3 ways to save on college textbooks, opt out of inclusive access

HOUSTON – If you've got a college student in your family, you know you'll be spending a lot on textbooks. They cost the average student more than $1,200 a year. 

Before you plunk down that payment at the overpriced campus bookstore, check these three options that can save you hundreds of dollars:

1) Subscription service for textbooks

There are subscription services for everything from meal kits to beauty boxes. Now you can add textbooks to that list. Cengage started its textbook subscription service last year. For $119.99, you can check out as many books, e-books and study guides as you want for a semester. It's $179.99 for a whole year. 

You can also search Cengage.com to make sure it has the books you need before you sign up. 

2) Textbooks online

On websites like DirectTextbook.com, you can buy new and used textbooks, rent them and sell them back. 

3) Check Amazon

Don't forget to check Amazon Textbooks, where you can purchase or rent textbooks, saving up to 85% off the list price. While you're there, your student can sign up for Prime Student and get the first six-month trial for free. 

Some universities are now charging students for their textbooks and study materials as part of tuition. That doesn't give you a chance to comparison shop. Other schools make student sign up for online quizzes and tests that cost a fee. They call it inclusive access. The U.S. Department of Education says you have the right to opt out. Sometimes all that takes is an email.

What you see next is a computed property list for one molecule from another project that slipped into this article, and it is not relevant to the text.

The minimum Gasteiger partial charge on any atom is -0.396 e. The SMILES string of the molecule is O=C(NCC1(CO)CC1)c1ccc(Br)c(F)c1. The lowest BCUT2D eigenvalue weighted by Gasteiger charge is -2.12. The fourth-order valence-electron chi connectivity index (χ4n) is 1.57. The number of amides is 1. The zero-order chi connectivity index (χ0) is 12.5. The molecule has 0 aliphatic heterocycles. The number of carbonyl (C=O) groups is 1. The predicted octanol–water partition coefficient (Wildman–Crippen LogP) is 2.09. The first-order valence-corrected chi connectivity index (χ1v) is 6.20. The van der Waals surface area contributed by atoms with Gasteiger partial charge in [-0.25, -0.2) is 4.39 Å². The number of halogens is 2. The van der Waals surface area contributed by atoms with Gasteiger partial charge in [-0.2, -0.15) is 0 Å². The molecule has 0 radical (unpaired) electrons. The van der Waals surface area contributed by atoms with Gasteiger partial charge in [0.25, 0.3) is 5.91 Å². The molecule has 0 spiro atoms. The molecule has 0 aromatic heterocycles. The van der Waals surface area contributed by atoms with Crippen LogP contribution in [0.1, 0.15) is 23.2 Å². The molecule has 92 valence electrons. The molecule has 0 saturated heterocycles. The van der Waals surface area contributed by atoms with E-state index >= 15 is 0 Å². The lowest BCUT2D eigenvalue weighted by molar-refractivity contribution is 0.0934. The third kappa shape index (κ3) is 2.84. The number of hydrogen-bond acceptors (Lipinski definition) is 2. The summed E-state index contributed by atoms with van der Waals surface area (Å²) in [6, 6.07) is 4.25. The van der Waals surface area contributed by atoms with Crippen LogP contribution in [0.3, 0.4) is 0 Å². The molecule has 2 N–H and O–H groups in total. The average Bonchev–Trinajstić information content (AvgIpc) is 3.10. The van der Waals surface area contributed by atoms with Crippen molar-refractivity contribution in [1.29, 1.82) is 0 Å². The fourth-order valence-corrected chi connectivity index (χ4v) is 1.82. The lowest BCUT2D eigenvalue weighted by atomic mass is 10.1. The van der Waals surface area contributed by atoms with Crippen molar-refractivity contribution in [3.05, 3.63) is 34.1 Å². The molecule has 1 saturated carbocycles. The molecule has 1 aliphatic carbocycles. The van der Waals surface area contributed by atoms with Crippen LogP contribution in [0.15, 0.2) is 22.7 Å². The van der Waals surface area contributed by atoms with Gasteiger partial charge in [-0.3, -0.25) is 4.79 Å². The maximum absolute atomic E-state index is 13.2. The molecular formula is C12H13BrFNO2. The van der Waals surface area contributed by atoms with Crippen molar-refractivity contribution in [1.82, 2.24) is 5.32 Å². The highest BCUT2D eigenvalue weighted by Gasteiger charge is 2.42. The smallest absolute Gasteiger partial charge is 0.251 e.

The website DirectTextbook posted more about this issue on the website.

They also say you can use this script in person or by email to start a conversation with your professors about the unfair costs of inclusive access: 


I received my syllabus today and saw our required material includes [NAME OF INCLUSIVE ACCESS PLATFORM]. I'm anxious to dig in and begin learning, but I'm concerned that digital access is not a good fit for my learning style. Paying for it would also cause financial hardship as I am unable to afford the fees.

I'm really looking forward to taking your class, so I'm wondering if it would be possible for me to buy the material from my own sources and if there is a free alternative I can use to complete my homework and assessments without jeopardizing my grade. I realize I'm asking you to grade my work outside of [PLATFORM], but it would go a long way toward helping me learn and maintain my budget.

I'm grateful for your consideration.